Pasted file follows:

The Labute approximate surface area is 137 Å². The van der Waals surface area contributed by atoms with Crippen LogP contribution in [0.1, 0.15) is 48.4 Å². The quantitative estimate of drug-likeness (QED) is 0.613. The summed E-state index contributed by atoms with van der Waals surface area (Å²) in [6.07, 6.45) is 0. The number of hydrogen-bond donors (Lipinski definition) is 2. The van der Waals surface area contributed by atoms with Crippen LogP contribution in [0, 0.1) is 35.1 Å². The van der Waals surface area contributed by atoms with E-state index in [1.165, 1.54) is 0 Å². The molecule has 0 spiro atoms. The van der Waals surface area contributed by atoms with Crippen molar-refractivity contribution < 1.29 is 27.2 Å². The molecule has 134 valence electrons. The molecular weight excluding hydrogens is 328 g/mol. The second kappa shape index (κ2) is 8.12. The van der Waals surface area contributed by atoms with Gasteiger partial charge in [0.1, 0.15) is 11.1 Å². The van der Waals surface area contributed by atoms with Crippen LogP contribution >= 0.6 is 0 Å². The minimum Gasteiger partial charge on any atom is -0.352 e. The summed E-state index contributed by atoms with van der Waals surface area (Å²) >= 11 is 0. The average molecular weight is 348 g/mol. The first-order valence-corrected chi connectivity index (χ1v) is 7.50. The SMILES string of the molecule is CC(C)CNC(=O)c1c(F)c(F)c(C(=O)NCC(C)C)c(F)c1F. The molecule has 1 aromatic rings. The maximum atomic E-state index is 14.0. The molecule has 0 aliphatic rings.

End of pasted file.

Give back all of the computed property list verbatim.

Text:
The Labute approximate surface area is 137 Å². The van der Waals surface area contributed by atoms with Crippen LogP contribution in [0.1, 0.15) is 48.4 Å². The quantitative estimate of drug-likeness (QED) is 0.613. The summed E-state index contributed by atoms with van der Waals surface area (Å²) in [6.07, 6.45) is 0. The number of hydrogen-bond donors (Lipinski definition) is 2. The van der Waals surface area contributed by atoms with Crippen LogP contribution in [0, 0.1) is 35.1 Å². The van der Waals surface area contributed by atoms with E-state index in [1.165, 1.54) is 0 Å². The molecule has 0 spiro atoms. The van der Waals surface area contributed by atoms with Crippen molar-refractivity contribution < 1.29 is 27.2 Å². The molecule has 134 valence electrons. The molecular weight excluding hydrogens is 328 g/mol. The second kappa shape index (κ2) is 8.12. The van der Waals surface area contributed by atoms with Gasteiger partial charge in [0.1, 0.15) is 11.1 Å². The van der Waals surface area contributed by atoms with Crippen LogP contribution >= 0.6 is 0 Å². The minimum Gasteiger partial charge on any atom is -0.352 e. The summed E-state index contributed by atoms with van der Waals surface area (Å²) >= 11 is 0. The average molecular weight is 348 g/mol. The first-order valence-corrected chi connectivity index (χ1v) is 7.50. The SMILES string of the molecule is CC(C)CNC(=O)c1c(F)c(F)c(C(=O)NCC(C)C)c(F)c1F. The molecule has 1 aromatic rings. The maximum atomic E-state index is 14.0. The molecule has 0 aliphatic rings.